• California AB-331 will regulate the data collected and processed by automated decision tools for a broad array of contexts
  • It requires businesses to conduct impact assessments, which are aimed at reducing bias against a list of named groups
  • The proposed regulations would go into effect as soon as January 1st, 2025


California Assembly Bill 331, termed “Automated Decision Tools”, was introduced to committee in January.  On 04/11/2023, it passed committee 7-2, and that we think it has a good chance of passing.

The bill is the latest to specifically target “automated decision tools”.  Unlike NYC Local Law 144, which focuses on “automated employment decision tools”, and focuses only on tools in the employment context (more specifically, hiring and promoting), CA AB-331 will include “consequential decisions” made in the following contexts:

  • Employment
  • Education
  • Housing
  • Essential utilities
  • Family planning
  • Healthcare
  • Financial services
  • Criminal justice
  • Legal services
  • Voting

In short, it is MUCH broader.

It also requires both employers (called “deployers” in the text) and tool vendors (called “developers” in the text) to perform annual impact assessments.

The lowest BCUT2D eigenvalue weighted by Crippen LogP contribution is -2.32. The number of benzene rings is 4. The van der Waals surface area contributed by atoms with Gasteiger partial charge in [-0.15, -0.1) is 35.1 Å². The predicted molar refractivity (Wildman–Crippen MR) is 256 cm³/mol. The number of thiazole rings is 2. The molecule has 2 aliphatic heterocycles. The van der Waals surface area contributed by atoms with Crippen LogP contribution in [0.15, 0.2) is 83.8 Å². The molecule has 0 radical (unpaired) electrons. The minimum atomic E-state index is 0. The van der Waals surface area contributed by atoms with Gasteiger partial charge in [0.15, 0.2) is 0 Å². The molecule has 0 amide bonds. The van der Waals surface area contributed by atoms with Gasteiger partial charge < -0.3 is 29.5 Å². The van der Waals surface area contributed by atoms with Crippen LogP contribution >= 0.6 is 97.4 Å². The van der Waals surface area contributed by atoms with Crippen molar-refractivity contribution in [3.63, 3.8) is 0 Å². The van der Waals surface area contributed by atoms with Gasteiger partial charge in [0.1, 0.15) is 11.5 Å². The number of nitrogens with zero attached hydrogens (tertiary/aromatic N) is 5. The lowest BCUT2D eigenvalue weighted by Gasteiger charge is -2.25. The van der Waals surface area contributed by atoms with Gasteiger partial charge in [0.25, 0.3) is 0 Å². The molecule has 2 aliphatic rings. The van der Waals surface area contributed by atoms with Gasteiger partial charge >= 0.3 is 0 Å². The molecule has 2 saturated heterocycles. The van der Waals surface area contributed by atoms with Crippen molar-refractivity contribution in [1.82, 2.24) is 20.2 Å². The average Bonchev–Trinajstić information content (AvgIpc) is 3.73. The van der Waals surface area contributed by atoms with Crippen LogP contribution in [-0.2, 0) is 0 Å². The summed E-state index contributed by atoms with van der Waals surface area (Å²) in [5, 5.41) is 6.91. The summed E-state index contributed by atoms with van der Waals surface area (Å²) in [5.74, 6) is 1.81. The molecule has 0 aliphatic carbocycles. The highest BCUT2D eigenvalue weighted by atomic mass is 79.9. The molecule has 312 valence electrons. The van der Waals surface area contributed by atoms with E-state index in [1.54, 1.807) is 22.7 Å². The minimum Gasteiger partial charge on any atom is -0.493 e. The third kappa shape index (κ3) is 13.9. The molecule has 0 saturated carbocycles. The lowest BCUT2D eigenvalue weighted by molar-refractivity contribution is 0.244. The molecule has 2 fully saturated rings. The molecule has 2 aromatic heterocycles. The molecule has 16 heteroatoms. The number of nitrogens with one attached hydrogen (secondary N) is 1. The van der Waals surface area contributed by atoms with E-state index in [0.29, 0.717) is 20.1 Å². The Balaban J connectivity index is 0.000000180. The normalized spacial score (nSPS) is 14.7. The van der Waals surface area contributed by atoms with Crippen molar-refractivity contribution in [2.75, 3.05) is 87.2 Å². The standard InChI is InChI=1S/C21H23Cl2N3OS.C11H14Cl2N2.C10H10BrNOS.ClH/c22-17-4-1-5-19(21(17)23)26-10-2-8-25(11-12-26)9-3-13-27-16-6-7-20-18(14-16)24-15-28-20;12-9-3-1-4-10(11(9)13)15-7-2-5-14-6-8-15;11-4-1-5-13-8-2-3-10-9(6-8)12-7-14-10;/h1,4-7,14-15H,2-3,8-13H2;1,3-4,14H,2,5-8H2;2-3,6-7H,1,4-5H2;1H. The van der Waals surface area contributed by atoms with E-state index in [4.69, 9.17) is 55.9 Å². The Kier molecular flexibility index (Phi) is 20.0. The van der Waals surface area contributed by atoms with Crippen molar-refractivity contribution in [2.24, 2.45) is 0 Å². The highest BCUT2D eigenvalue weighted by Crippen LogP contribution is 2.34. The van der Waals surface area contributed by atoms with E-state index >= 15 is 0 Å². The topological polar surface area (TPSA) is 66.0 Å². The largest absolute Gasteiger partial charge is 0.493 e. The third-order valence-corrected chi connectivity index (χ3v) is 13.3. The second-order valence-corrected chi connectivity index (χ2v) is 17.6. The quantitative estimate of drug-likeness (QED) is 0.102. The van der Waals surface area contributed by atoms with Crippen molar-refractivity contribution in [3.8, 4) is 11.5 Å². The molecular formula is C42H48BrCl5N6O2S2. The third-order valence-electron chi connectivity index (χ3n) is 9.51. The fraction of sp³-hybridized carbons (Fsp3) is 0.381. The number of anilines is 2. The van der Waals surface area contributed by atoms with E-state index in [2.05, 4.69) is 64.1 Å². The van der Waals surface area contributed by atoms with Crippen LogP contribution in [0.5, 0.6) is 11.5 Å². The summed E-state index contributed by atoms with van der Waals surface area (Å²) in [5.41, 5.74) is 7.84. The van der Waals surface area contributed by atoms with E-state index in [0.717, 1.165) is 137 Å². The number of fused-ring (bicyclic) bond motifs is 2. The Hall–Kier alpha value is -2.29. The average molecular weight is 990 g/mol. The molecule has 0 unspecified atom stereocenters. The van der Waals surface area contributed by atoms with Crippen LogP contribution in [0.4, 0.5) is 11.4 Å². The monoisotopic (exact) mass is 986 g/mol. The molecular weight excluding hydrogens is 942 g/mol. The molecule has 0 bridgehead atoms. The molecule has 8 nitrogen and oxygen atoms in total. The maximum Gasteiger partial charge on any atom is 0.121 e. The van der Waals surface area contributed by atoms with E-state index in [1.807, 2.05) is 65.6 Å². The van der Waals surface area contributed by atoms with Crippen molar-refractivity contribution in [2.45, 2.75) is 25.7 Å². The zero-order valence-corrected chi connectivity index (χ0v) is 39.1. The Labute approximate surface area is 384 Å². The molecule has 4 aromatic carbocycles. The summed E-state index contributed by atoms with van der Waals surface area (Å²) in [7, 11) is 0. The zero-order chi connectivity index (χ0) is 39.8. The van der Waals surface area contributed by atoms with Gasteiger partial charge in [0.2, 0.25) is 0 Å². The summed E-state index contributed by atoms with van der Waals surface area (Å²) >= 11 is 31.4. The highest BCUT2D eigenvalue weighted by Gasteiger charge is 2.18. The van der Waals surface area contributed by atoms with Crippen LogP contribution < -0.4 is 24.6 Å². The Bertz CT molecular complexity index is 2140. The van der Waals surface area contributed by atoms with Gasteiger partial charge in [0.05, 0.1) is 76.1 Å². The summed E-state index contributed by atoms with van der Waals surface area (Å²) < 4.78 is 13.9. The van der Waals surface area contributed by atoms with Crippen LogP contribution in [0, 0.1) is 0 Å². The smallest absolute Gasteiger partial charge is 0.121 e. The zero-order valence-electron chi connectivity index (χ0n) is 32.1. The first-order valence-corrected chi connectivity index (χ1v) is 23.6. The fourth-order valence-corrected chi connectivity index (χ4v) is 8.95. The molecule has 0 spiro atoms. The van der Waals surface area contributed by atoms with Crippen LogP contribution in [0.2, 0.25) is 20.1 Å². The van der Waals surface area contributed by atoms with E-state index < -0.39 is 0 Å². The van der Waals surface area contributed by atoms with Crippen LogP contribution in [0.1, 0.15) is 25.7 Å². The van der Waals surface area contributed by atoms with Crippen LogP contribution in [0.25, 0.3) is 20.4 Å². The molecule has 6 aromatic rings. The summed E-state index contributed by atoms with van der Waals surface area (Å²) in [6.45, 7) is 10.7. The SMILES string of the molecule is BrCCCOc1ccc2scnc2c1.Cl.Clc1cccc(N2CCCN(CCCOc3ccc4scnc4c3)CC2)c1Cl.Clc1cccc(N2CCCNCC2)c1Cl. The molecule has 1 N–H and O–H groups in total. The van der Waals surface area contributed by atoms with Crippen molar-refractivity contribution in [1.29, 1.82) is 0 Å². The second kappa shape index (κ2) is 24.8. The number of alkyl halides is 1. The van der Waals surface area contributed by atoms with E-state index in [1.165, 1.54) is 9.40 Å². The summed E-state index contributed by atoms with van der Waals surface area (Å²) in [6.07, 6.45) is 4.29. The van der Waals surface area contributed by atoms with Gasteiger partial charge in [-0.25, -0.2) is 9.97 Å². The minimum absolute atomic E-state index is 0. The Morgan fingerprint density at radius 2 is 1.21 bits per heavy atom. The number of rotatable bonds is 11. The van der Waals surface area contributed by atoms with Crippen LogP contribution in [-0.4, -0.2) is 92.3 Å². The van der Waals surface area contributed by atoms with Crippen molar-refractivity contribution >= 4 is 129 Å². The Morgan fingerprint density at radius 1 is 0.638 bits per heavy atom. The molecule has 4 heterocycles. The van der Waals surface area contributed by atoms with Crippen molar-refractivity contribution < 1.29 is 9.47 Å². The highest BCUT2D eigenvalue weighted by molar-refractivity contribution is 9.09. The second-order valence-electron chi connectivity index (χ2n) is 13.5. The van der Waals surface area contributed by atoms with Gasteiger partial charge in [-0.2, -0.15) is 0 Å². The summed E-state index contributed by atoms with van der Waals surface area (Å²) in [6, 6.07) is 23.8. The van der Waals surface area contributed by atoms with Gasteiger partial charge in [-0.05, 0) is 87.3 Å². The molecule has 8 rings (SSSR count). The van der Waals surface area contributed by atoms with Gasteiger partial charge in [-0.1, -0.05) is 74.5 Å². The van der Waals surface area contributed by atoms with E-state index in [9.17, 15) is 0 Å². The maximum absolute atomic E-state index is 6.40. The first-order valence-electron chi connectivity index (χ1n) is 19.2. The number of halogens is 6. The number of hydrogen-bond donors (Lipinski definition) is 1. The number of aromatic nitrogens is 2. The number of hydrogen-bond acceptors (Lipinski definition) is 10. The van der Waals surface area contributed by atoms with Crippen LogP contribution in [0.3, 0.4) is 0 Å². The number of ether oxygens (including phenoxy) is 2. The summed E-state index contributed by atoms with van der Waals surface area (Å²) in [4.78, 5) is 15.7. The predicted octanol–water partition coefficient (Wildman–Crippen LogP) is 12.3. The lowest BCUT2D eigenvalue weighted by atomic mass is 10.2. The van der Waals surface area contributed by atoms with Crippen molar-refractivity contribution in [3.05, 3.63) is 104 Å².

The goal is to prevent bias against the following groups, and impact assessments must include potential for adverse impacts to them:

  • Sex
  • Race
  • Ethnicity
  • Color
  • Religion
  • Age
  • National origin
  • Limited English proficiency
  • Disability
  • Veteran status
  • Genetic information

These assessments would need to be publicly displayed and submitted to the California Civil Rights Department.

Employers would also need to describe safeguards in place, detail how the tools will be used, and disclose any ways that its use differs from how the vendor intended the tool to be used.  They would also need to share this with applicants.

Vendors would have similar explanation and disclosure obligations.

The proposed penalties for failing to comply would be significant:  Up to $10,000 per violation, where each day a tool is used without an impact assessment performed would be a separate violation.

Where it stands

The California Automated Decision Tools bill was introduced 01/30/2023, and as of 04/11/2023 it has been amended twice.  A hearing was held 04/11/23 where it was voted on and is poised to proceed to the next committee.  

A group of industry representatives attended the hearing and voiced their opposition.  However, they also mentioned their willingness to work with the assembly on amending the bill to solve important issues while reducing impacts to their members.

The proposed regulations would go into effect as soon as January 1st, 2025.

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